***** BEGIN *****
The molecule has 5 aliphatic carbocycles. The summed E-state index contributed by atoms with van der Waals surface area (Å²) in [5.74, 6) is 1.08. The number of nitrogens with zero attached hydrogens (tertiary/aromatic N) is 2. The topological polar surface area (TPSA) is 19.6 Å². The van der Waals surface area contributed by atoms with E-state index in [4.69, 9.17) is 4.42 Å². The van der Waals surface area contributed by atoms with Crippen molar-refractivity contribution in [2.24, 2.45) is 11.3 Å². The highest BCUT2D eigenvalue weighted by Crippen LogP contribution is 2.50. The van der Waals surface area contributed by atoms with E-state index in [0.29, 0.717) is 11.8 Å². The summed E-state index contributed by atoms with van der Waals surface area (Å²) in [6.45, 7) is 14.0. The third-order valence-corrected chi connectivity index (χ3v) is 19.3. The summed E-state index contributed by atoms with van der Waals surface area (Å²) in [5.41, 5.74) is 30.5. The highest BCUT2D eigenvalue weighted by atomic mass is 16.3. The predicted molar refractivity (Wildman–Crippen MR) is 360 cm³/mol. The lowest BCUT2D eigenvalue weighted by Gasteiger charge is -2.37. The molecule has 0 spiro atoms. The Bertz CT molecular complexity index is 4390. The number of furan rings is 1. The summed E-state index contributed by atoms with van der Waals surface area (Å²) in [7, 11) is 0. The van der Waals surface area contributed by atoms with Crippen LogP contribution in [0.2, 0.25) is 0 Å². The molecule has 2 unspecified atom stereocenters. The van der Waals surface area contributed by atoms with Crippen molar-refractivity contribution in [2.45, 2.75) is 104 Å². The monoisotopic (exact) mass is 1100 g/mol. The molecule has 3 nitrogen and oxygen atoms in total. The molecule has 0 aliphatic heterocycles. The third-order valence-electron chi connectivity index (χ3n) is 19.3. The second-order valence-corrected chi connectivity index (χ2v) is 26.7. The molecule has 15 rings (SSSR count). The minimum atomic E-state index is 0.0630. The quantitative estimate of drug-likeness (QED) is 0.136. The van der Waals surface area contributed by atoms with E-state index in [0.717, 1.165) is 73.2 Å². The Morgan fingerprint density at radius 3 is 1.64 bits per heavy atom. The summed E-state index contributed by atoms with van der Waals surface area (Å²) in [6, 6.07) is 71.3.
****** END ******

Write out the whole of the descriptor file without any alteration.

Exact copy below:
The molecule has 5 aliphatic carbocycles. The summed E-state index contributed by atoms with van der Waals surface area (Å²) in [5.74, 6) is 1.08. The number of nitrogens with zero attached hydrogens (tertiary/aromatic N) is 2. The topological polar surface area (TPSA) is 19.6 Å². The van der Waals surface area contributed by atoms with E-state index in [4.69, 9.17) is 4.42 Å². The van der Waals surface area contributed by atoms with Crippen molar-refractivity contribution in [2.24, 2.45) is 11.3 Å². The highest BCUT2D eigenvalue weighted by Crippen LogP contribution is 2.50. The van der Waals surface area contributed by atoms with E-state index in [0.29, 0.717) is 11.8 Å². The summed E-state index contributed by atoms with van der Waals surface area (Å²) in [6.45, 7) is 14.0. The third-order valence-corrected chi connectivity index (χ3v) is 19.3. The summed E-state index contributed by atoms with van der Waals surface area (Å²) in [5.41, 5.74) is 30.5. The highest BCUT2D eigenvalue weighted by atomic mass is 16.3. The predicted molar refractivity (Wildman–Crippen MR) is 360 cm³/mol. The lowest BCUT2D eigenvalue weighted by Gasteiger charge is -2.37. The molecule has 0 spiro atoms. The Bertz CT molecular complexity index is 4390. The number of furan rings is 1. The summed E-state index contributed by atoms with van der Waals surface area (Å²) in [7, 11) is 0. The van der Waals surface area contributed by atoms with Crippen LogP contribution in [0.2, 0.25) is 0 Å². The molecule has 2 unspecified atom stereocenters. The van der Waals surface area contributed by atoms with Crippen molar-refractivity contribution in [2.45, 2.75) is 104 Å². The monoisotopic (exact) mass is 1100 g/mol. The molecule has 3 nitrogen and oxygen atoms in total. The molecule has 0 aliphatic heterocycles. The third-order valence-electron chi connectivity index (χ3n) is 19.3. The second-order valence-corrected chi connectivity index (χ2v) is 26.7. The molecule has 15 rings (SSSR count). The minimum atomic E-state index is 0.0630. The quantitative estimate of drug-likeness (QED) is 0.136. The van der Waals surface area contributed by atoms with E-state index in [0.717, 1.165) is 73.2 Å². The Morgan fingerprint density at radius 3 is 1.64 bits per heavy atom. The summed E-state index contributed by atoms with van der Waals surface area (Å²) in [6, 6.07) is 71.3.